Kat Edmonson is a singer and songwriter. She left Austin for New York in 2012 in search of the bright lights and big city she grew up watching in the movies. She'll be in Austin Saturday April 6 to play for a second time at the Paramount Theater. Her debut album, Take to the Sky, self funded and consisting solely of covers, was published in 2009. Her second album, Way Down Low, consisting mostly of original work, came out in 2012, and was funded by a Kickstarter campaign. Way Down Low received warm critical reception from the New York Times and NPR, and it reached #1 on Billboard's Heatseekers chart and #1 on the iTunes singer-songwriter & jazz charts. She has several songs in the Tina Fey and Paul Rudd film, Admissions.
It seems like I can't go anywhere these days without hearing your name. I opened my New York Times the other day, and there you were with young bands in Ray Bans falling all over you. I even overheard two twenty-somethings at my East Village diner waxing on as if they really knew you. "Yeah, she, like, had to, like, find herself. So she went to Austin to work on music." The other girl nodded knowingly and sort of whispered, "of course."
I felt a prick of jealousy and surprise upon learning that you've become the Mecca for any self-searching artist. I suppose all along I thought I was different. I'm embarrassed to tell you that in that moment I realized I wasn't your only one.
My mind began reeling with memories. Suddenly, I found myself transported back to your hot terrain. I came to you as a young woman yearning for excitement, eager to be seduced by your weird ways. I was attracted to your friendly vibe, the ease of living, the vital spirit I could find everywhere in your borders. You gave me all of that and so much more.
Do you remember when I wasn't yet singing? I was a cocktail waitress at Cool River up north. I made friends with the cover band Calico Kings, and a couple of times the lead singer invited me on stage to sing "I Will Survive". Remember how I'd abandon my customers for at least six minutes to belt it out on stage? You and I both knew I was dying to sing in front of an audience.
Your rhythm got inside of me and needed a place to perform. Do you recall that short stint at the Old Alligator Grill on South Congress? I went to their open mic night, and the manager on duty gave me a Friday residency. I thought I'd made it until I learned the same manager gave the same residency to another band. He expected us to fight over who would play. I don't think that manager was from Austin.
After that crazy escapade I went to the Elephant Room jazz jam. Sitting in at the jam I met one of your most beautiful musicians, the trumpeter Ephraim Owens. Right away he was kind and generous. He told me I could call him if I ever needed anything.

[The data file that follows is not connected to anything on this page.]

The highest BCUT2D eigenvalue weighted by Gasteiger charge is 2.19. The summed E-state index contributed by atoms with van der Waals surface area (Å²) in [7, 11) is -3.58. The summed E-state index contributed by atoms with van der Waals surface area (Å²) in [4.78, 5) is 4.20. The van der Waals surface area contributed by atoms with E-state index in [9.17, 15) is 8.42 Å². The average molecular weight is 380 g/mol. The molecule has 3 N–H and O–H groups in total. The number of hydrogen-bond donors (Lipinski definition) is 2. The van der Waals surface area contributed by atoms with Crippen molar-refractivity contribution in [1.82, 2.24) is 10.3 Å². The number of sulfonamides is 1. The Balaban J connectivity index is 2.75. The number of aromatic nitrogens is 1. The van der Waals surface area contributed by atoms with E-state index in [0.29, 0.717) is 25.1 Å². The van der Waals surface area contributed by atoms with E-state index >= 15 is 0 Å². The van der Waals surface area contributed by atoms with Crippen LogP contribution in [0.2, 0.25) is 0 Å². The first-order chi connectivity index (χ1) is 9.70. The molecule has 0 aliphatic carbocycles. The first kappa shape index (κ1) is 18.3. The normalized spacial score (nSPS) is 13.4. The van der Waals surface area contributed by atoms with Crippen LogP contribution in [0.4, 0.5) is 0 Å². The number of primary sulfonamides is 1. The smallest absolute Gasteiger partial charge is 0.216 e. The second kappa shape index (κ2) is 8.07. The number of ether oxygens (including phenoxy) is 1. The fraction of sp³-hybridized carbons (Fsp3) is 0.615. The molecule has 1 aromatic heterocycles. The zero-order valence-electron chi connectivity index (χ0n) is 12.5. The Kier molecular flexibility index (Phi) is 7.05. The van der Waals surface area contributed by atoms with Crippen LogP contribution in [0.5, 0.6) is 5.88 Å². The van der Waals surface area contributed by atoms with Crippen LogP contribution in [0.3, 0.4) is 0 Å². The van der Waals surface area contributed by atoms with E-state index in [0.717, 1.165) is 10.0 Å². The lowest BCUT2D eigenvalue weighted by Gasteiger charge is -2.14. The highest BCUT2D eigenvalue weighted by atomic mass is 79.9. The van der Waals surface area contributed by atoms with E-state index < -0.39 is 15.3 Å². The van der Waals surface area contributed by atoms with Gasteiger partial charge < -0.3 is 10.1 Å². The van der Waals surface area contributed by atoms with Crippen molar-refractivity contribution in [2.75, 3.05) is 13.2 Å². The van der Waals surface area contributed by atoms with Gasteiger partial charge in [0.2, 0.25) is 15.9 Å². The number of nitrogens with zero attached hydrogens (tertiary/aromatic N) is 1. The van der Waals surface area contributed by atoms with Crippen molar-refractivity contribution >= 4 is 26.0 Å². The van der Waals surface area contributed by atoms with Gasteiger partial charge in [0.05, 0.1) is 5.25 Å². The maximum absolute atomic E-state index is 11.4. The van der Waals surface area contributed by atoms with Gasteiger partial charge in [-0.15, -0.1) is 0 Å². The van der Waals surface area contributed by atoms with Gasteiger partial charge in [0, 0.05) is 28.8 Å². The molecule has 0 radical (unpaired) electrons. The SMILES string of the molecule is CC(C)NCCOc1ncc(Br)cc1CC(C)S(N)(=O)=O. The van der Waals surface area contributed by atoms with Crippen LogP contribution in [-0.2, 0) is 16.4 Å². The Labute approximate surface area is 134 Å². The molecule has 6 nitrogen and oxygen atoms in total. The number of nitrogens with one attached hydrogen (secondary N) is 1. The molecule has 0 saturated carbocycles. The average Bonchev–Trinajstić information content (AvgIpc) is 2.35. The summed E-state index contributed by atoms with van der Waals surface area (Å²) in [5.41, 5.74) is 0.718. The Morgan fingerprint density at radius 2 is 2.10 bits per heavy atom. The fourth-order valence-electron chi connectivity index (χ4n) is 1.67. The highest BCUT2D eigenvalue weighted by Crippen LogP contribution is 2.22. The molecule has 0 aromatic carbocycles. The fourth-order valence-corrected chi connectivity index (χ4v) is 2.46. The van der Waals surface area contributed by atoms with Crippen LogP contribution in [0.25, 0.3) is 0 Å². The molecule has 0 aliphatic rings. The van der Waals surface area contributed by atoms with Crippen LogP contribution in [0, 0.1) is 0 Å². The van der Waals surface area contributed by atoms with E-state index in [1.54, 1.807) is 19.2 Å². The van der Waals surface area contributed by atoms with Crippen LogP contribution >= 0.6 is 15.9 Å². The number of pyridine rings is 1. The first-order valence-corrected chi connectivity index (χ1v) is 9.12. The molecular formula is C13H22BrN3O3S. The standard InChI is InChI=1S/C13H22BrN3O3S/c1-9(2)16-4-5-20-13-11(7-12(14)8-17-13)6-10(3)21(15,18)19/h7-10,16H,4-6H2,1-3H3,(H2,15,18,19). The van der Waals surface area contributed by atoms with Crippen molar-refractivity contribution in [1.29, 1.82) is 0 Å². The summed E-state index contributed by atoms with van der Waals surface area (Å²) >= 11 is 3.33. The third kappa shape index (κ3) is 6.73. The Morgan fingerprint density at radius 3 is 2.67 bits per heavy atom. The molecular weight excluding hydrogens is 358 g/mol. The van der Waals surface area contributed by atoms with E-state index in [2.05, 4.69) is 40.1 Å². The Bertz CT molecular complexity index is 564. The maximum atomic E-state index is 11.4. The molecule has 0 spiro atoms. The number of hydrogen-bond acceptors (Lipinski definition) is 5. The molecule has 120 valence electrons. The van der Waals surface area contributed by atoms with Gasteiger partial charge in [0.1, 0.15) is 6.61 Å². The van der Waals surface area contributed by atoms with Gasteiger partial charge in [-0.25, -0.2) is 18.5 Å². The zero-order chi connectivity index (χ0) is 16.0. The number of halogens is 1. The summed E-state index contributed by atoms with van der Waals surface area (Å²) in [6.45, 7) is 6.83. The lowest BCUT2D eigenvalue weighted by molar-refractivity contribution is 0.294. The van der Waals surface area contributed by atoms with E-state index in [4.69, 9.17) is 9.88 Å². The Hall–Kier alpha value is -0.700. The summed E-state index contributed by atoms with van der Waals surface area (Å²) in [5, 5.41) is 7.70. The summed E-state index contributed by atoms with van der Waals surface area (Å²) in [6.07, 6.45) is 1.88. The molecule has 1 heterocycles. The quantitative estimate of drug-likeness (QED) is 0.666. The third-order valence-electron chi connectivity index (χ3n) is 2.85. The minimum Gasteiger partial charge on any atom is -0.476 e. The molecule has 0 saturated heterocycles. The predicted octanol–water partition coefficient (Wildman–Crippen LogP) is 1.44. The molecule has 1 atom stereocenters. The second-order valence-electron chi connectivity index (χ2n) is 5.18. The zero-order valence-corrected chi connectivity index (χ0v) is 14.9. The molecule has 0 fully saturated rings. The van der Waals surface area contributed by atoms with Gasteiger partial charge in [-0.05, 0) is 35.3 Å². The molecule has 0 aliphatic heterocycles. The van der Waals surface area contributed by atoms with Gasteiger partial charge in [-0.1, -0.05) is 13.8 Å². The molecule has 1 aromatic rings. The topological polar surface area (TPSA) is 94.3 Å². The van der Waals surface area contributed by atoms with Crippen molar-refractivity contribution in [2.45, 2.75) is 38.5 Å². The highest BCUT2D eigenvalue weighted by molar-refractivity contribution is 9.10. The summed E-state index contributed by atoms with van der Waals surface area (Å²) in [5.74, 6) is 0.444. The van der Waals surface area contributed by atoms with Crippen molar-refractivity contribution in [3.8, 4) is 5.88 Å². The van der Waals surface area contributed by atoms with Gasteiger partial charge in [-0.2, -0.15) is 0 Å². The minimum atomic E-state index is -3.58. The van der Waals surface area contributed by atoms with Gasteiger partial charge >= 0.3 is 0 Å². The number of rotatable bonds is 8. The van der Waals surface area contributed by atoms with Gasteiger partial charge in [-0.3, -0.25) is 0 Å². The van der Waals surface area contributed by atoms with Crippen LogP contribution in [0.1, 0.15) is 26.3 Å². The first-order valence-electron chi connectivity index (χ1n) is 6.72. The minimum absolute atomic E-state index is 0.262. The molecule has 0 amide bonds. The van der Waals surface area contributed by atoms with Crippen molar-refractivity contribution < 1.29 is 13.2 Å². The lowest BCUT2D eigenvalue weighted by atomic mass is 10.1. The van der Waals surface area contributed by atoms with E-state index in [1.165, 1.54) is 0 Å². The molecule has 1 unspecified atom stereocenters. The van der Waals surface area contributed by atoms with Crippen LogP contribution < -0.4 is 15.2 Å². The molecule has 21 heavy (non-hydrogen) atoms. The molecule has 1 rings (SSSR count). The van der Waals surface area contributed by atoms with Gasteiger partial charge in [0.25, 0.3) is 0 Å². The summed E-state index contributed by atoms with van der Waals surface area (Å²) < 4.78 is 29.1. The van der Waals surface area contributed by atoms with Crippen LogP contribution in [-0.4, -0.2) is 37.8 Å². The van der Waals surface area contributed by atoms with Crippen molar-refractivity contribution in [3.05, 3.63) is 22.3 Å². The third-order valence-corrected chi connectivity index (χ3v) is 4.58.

It seems like just yesterday that I met Davíd Garza at the Ivory Cat Tavern on 6 th. He heard me sing, and invited me to come sit in on his Monday night residency at the Cactus Café. Don't you love your Cactus Café? I was immediately head- over-heels. The venue was sublime and the crazy scene Davíd curated was intoxicating!
Being with you opened my eyes to people delightful and extraordinary. Decked out in glitter sunglasses, a Hawaiian shirt, and black and white Oxfords, the wonderful guitar player Slim Richey stopped me and asked if I were in a band. When I told him no, he asked if I wanted to be in one. So, just like that, Slim, his wife Meaux Jeaux, and I started Kat's Meow. We played anywhere we could get a crowd, and sometimes we played just for a good meal. But that's the way you do things isn't it?
It wasn't bad playing for meals. In fact, I used to love the pasta pomodoro that came at the end of the night at Romeo's on Barton Springs. I sat on a bar stool by that baby grand in the corner of the room and sang standards. Kevin Lovejoy invited me to join him there for his Monday and Wednesday night gigs. I was just gigging to play gigs, and I loved it. There was no thought to the future, to finding myself.
Nothing stays the same (like I need to tell YOU that!) Mike Mordecai gave me a residency at the Elephant Room. Crazy, late-night, four hour gigs where I'd do anything, as far as stand on my head, to keep everyone's attention. Can you still see how we had them lined up around the block waiting to get in? And only a $5 admission! It was in the sultry cave of the Elephant Room that you gave me the confidence to dream bigger. What about One World Theater, the Paramount, maybe even ACL Live?!
You supported me all the way. You even called me your own and gave me the Key to the City! I was just a girl when I came to live with you. You accepted me and encouraged me to grow. I found myself in Austin without even knowing I was looking for me.
Austin, I hesitated to write you and drum up all of these bittersweet memories but after hearing those women talk about you as if they really knew you, I realized that I've never truly thanked you for all you gave to me. From the bottom of my heart, thank you. I realize I'm not your only one -- you are not more mine than other girl's. The torch I carry though, that, will always be mine.
I'm gonna be in town next Saturday for a show. If you're free, I'd love for you to be there...for old time's sake.